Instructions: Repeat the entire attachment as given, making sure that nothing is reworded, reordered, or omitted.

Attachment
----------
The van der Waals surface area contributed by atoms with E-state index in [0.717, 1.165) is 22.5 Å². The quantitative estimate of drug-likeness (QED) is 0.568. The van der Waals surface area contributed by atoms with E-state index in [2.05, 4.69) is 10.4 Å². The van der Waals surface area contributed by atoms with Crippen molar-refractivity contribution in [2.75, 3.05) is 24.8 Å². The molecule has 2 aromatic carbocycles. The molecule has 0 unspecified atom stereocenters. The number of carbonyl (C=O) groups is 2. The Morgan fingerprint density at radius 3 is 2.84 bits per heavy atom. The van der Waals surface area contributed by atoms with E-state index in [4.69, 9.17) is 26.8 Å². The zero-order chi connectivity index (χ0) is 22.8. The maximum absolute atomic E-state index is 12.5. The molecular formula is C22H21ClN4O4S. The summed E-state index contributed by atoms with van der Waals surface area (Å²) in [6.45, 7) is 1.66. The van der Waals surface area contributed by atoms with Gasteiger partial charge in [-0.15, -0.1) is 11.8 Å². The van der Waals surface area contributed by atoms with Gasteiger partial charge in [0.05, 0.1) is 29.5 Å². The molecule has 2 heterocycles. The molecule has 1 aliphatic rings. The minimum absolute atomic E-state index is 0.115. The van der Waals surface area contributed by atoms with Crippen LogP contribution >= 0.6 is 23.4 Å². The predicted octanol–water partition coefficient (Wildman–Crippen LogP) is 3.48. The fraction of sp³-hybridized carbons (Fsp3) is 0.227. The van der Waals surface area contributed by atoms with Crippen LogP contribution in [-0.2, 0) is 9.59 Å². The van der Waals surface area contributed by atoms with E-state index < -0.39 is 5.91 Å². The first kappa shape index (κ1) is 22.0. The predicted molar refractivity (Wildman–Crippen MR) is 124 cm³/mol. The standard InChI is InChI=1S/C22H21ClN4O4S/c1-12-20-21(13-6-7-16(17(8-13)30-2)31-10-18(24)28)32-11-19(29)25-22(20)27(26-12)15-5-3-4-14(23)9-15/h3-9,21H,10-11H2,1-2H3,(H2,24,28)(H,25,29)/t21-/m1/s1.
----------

The van der Waals surface area contributed by atoms with E-state index in [0.717, 1.165) is 22.5 Å². The quantitative estimate of drug-likeness (QED) is 0.568. The van der Waals surface area contributed by atoms with E-state index in [2.05, 4.69) is 10.4 Å². The van der Waals surface area contributed by atoms with Crippen molar-refractivity contribution in [2.75, 3.05) is 24.8 Å². The molecule has 2 aromatic carbocycles. The molecule has 0 unspecified atom stereocenters. The number of carbonyl (C=O) groups is 2. The Morgan fingerprint density at radius 3 is 2.84 bits per heavy atom. The van der Waals surface area contributed by atoms with E-state index in [4.69, 9.17) is 26.8 Å². The zero-order chi connectivity index (χ0) is 22.8. The maximum absolute atomic E-state index is 12.5. The molecular formula is C22H21ClN4O4S. The summed E-state index contributed by atoms with van der Waals surface area (Å²) in [6.45, 7) is 1.66. The van der Waals surface area contributed by atoms with Gasteiger partial charge in [-0.15, -0.1) is 11.8 Å². The van der Waals surface area contributed by atoms with Gasteiger partial charge in [0.05, 0.1) is 29.5 Å². The molecule has 2 heterocycles. The molecule has 1 aliphatic rings. The minimum absolute atomic E-state index is 0.115. The van der Waals surface area contributed by atoms with Crippen LogP contribution >= 0.6 is 23.4 Å². The predicted octanol–water partition coefficient (Wildman–Crippen LogP) is 3.48. The fraction of sp³-hybridized carbons (Fsp3) is 0.227. The van der Waals surface area contributed by atoms with Crippen LogP contribution in [-0.2, 0) is 9.59 Å². The van der Waals surface area contributed by atoms with E-state index < -0.39 is 5.91 Å². The first kappa shape index (κ1) is 22.0. The predicted molar refractivity (Wildman–Crippen MR) is 124 cm³/mol. The standard InChI is InChI=1S/C22H21ClN4O4S/c1-12-20-21(13-6-7-16(17(8-13)30-2)31-10-18(24)28)32-11-19(29)25-22(20)27(26-12)15-5-3-4-14(23)9-15/h3-9,21H,10-11H2,1-2H3,(H2,24,28)(H,25,29)/t21-/m1/s1.